Mursi: opponents of the islamists to blame for violence

Mursi: opponents of the islamists to blame for violence

He blamed the opponents of the islamists for the violence and defended his power politics. Mursi, who was elected president in june as the muslim brotherhood candidate, said the majority of egyptians who voted for him must now decide the country’s future. "Isn’t that democracy?", he asked.

To the opposition, he offered a meeting next saturday. However, observers suspect that the leadership of the liberal opposition alliance around mohammed elbaradei and amre mussa will not accept this offer, as mursi does not want to meet their demands.

Liberal and left-wing parties demand a revision of the draft for a new constitution formulated by the islamists. They also insist on a postponement of the referendum on the constitution, which is scheduled for 12 december. December is planned. Mursi rejects this. If the majority of citizens voted against the draft, he added, he would be prepared to convene a new constitutional assembly.

Mursi also stuck to the controversial constitutional declaration with which he had considerably expanded his powers in november. The only thing he was prepared to waive was article VI of the declaration, the president said. This article had allowed mursi to take "all necessary measures to preserve the revolution, unity and national security" without consultation.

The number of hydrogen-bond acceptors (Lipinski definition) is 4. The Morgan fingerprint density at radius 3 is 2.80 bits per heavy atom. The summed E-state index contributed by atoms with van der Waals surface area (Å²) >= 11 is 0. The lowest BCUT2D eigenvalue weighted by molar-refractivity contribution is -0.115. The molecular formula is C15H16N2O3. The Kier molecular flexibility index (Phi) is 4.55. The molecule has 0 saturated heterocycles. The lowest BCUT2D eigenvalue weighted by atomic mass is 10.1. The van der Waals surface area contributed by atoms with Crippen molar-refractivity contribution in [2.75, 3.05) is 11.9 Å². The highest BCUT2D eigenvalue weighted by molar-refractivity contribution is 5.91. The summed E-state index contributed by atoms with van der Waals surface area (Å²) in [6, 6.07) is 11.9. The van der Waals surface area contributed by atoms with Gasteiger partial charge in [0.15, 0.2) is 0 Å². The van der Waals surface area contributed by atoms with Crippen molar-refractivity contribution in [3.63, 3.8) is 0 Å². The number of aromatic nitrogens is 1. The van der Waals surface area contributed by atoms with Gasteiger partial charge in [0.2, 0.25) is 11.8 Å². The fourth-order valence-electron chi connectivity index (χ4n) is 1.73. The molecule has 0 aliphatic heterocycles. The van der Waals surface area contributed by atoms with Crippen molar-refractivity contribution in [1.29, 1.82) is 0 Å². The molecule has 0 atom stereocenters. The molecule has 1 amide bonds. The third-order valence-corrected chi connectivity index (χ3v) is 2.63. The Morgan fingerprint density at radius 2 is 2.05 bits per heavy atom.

The president said that some of the armed perpetrators of violence arrested by the police after the street battles had had contacts with so-called "political forces". Among those arrested are "paid hit men". These had been hired by supporters of the old regime of ousted president husni mubarak. Foreign companies are also active behind the scenes, he warned.

Mursi stressed he did not blame all opposition members who had criticized the islamists’ draft constitution. "This is free speech, it’s normal, we have to differentiate," he added.

Mursi’s speech was greeted with horror and derision by the opposition. Some revolution activists compared his rhetoric to that of his predecessor husni mubarak. Mubarak, too, had always cited fears of foreign conspiracy in criticizing his administration.

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